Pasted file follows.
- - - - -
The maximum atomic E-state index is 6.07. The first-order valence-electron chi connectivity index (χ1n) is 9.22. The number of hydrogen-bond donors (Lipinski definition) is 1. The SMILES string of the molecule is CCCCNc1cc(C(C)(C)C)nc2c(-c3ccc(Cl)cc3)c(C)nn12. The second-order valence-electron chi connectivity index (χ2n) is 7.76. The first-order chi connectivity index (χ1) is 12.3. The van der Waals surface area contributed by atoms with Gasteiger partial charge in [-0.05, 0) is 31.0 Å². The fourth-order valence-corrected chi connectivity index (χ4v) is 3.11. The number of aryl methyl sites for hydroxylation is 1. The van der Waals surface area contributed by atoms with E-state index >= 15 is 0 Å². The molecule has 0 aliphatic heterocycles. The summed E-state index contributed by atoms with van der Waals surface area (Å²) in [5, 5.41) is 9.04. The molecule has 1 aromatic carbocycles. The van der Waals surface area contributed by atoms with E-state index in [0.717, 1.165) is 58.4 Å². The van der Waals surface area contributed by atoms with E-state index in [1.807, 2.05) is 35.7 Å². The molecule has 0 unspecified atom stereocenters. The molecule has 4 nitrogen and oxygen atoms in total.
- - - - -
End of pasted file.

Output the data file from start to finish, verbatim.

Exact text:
The maximum atomic E-state index is 6.07. The first-order valence-electron chi connectivity index (χ1n) is 9.22. The number of hydrogen-bond donors (Lipinski definition) is 1. The SMILES string of the molecule is CCCCNc1cc(C(C)(C)C)nc2c(-c3ccc(Cl)cc3)c(C)nn12. The second-order valence-electron chi connectivity index (χ2n) is 7.76. The first-order chi connectivity index (χ1) is 12.3. The van der Waals surface area contributed by atoms with Gasteiger partial charge in [-0.05, 0) is 31.0 Å². The fourth-order valence-corrected chi connectivity index (χ4v) is 3.11. The number of aryl methyl sites for hydroxylation is 1. The van der Waals surface area contributed by atoms with E-state index >= 15 is 0 Å². The molecule has 0 aliphatic heterocycles. The summed E-state index contributed by atoms with van der Waals surface area (Å²) in [5, 5.41) is 9.04. The molecule has 1 aromatic carbocycles. The van der Waals surface area contributed by atoms with E-state index in [0.717, 1.165) is 58.4 Å². The van der Waals surface area contributed by atoms with E-state index in [1.807, 2.05) is 35.7 Å². The molecule has 0 unspecified atom stereocenters. The molecule has 4 nitrogen and oxygen atoms in total.